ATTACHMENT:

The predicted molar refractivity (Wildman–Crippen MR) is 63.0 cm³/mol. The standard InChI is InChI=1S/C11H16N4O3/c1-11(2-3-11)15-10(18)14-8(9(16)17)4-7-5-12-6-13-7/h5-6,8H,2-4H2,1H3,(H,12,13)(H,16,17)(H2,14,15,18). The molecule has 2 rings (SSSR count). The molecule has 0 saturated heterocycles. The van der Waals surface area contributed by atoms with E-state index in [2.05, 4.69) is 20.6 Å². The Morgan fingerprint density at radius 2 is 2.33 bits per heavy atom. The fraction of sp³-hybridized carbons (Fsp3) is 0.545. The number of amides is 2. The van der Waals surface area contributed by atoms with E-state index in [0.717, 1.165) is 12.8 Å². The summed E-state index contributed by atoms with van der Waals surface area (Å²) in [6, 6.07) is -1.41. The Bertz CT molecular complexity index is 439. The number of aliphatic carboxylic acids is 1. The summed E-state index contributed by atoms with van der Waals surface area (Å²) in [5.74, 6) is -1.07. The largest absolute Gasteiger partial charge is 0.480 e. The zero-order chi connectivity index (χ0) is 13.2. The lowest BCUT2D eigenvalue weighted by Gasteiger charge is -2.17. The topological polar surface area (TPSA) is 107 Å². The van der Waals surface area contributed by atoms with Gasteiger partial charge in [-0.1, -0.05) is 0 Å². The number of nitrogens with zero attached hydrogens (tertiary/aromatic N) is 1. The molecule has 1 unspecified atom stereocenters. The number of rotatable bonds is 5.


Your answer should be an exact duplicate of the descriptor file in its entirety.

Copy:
The predicted molar refractivity (Wildman–Crippen MR) is 63.0 cm³/mol. The standard InChI is InChI=1S/C11H16N4O3/c1-11(2-3-11)15-10(18)14-8(9(16)17)4-7-5-12-6-13-7/h5-6,8H,2-4H2,1H3,(H,12,13)(H,16,17)(H2,14,15,18). The molecule has 2 rings (SSSR count). The molecule has 0 saturated heterocycles. The van der Waals surface area contributed by atoms with E-state index in [2.05, 4.69) is 20.6 Å². The Morgan fingerprint density at radius 2 is 2.33 bits per heavy atom. The fraction of sp³-hybridized carbons (Fsp3) is 0.545. The number of amides is 2. The van der Waals surface area contributed by atoms with E-state index in [0.717, 1.165) is 12.8 Å². The summed E-state index contributed by atoms with van der Waals surface area (Å²) in [6, 6.07) is -1.41. The Bertz CT molecular complexity index is 439. The number of aliphatic carboxylic acids is 1. The summed E-state index contributed by atoms with van der Waals surface area (Å²) in [5.74, 6) is -1.07. The largest absolute Gasteiger partial charge is 0.480 e. The zero-order chi connectivity index (χ0) is 13.2. The lowest BCUT2D eigenvalue weighted by Gasteiger charge is -2.17. The topological polar surface area (TPSA) is 107 Å². The van der Waals surface area contributed by atoms with Gasteiger partial charge in [-0.1, -0.05) is 0 Å². The number of nitrogens with zero attached hydrogens (tertiary/aromatic N) is 1. The molecule has 1 unspecified atom stereocenters. The number of rotatable bonds is 5.